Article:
Glenn Diaz’s “The Quiet Ones,” which won the biannual Palanca Award for Novel this year, begins like a thriller: a man in an airport, a suspicious black bag, the police not far behind.
The man is Alvin, whom the authorities are pursuing for a money-laundering scheme he had engineered at the company where he worked as a call center agent.
But swiftly, the pretense of a crime story is discarded. What unfolds is a tale at once intimate and sprawling, in which the minutiae matter just as much as the most prominent plot points. Whoever said writers should be foremost observers must have had Diaz in mind.
Fragmented into several chapters that could each stand on its own—the novel, after all, is largely composed of the author’s earlier short stories—“The Quiet Ones” flits across the first decade of 21st-century Philippines, more interested in the portraiture of those who knew Alvin than in solving his felony.
In 2001, under the specter of the Dos Palmas kidnappings in Palawan, Spanish divorcée Carolina carries on a May-December tryst with Reynaldo, a Philippine Military Academy cadet, on the beaches of Pagudpud, where a college-aged Alvin becomes their neighbor at the transient house.
In 2005, with Jasmine Trias in “American Idol,” Karen, one of Alvin’s colleagues at the call center, becomes entangled in a relationship with their Texan operations manager Brock.
In 2007, Alvin returns to Pagudpud with Scott, his American anthropologist boyfriend who must have been born obnoxious. At one point, they find themselves watching a telecast of a Manny Pacquiao fight on a bus, now momentarily parked by the Ilocos countryside for the benefit of all.
And in 2009, with Hayden Kho’s sex videos storming the Internet, two of Alvin’s colleagues, Eric and Philip, reconnect a year after the great heist, driving to a remote Pampanga town to the wake of a stranger who happens to share Philip’s name—and had fatally flung himself in front of a bus.
At its core, “The Quiet Ones” is a remarkably intelligent paean to life in sweaty, rubbish-strewn Metro Manila, something only one who has really experienced the streets of the capital city we all love to hate—who understands the frustrations of middle-class life in this urban heartland—could have written.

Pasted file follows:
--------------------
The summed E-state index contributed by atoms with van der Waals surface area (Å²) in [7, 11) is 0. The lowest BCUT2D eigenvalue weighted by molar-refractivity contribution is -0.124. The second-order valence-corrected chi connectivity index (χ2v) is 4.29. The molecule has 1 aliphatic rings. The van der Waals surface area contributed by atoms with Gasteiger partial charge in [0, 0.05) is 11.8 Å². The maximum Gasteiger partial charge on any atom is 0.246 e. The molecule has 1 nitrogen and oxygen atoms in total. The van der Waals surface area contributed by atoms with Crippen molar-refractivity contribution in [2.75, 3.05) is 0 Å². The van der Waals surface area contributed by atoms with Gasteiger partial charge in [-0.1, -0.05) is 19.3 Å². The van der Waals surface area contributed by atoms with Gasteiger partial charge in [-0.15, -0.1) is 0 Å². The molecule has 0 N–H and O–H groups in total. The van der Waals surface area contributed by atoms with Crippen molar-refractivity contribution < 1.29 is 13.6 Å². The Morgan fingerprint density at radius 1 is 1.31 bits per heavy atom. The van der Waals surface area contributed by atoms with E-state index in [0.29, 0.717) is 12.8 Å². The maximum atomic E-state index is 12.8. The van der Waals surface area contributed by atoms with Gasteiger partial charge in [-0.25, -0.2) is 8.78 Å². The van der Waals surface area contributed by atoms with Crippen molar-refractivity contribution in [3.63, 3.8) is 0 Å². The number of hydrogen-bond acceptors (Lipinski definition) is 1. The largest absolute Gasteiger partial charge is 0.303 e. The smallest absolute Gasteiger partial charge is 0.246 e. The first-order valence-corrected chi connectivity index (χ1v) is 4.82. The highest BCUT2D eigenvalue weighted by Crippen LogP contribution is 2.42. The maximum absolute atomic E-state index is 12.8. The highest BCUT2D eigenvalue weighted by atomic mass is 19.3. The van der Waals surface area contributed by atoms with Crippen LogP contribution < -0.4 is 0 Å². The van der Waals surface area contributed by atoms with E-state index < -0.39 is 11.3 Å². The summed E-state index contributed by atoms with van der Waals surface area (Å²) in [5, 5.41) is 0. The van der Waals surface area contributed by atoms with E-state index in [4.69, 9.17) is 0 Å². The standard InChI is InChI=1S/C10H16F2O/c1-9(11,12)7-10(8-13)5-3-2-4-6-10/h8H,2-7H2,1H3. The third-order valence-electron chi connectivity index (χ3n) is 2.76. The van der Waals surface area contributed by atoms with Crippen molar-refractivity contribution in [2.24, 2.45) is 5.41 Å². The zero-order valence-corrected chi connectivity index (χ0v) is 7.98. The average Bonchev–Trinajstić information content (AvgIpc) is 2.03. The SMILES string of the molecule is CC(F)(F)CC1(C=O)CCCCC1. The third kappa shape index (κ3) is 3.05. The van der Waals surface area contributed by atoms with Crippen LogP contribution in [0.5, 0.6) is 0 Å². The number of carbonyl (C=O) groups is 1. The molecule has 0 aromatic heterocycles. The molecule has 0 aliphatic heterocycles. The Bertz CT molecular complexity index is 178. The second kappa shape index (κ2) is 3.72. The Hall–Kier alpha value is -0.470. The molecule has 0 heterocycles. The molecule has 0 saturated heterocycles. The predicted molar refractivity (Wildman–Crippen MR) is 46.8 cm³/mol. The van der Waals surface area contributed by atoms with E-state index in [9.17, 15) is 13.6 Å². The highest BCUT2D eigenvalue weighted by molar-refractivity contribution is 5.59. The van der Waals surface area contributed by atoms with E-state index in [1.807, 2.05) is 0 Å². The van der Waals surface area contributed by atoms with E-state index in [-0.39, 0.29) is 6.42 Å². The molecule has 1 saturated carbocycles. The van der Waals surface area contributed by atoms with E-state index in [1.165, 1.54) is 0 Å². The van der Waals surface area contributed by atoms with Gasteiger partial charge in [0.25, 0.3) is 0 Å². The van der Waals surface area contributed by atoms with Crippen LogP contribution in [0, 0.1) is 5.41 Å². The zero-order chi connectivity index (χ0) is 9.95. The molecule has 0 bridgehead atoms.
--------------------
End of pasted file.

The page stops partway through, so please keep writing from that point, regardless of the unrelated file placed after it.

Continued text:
It is also an entertaining, highly accessible look at post-colonial Filipino identity, not so much a raised middle finger to Western imperialism as an attempt—and a successful one at that—to embody a generation still struggling with its “mixed” heritage.
The best aspects of this novel, however, are the ones that turn seemingly insignificant details into literary gold, finely balancing sass, humor and in-your-face realness.
Witness, for example, the way a phone call unfolds between Alvin and an airline ticket agent, how the author populates the latter’s station with “a mangy teddy bear with an ‘I’m sorry’ sign” and “dog-eared post-its”; how the call-center floor rings with, among other things, “a supervisor’s Mariah Carey playlist”; how a mid-afternoon deluge is summarized in a passage: “What was apocalypse to some was just Tuesday to Manileños.”
And when the characters get aboard the capital’s embarrassingly meager train system, the novel simply soars with Diaz’s astute skill for observation, the megalopolis—its perennial floods, GI roofs and glamorous skyscrapers—unfolding with a newness both attractive and revolting.
This is Diaz pulverizing banality to oblivion—and who knew what a thrill that could be? –CONTRIBUTED
“The Quiet Ones” will be published by Ateneo De Manila University Press within the year.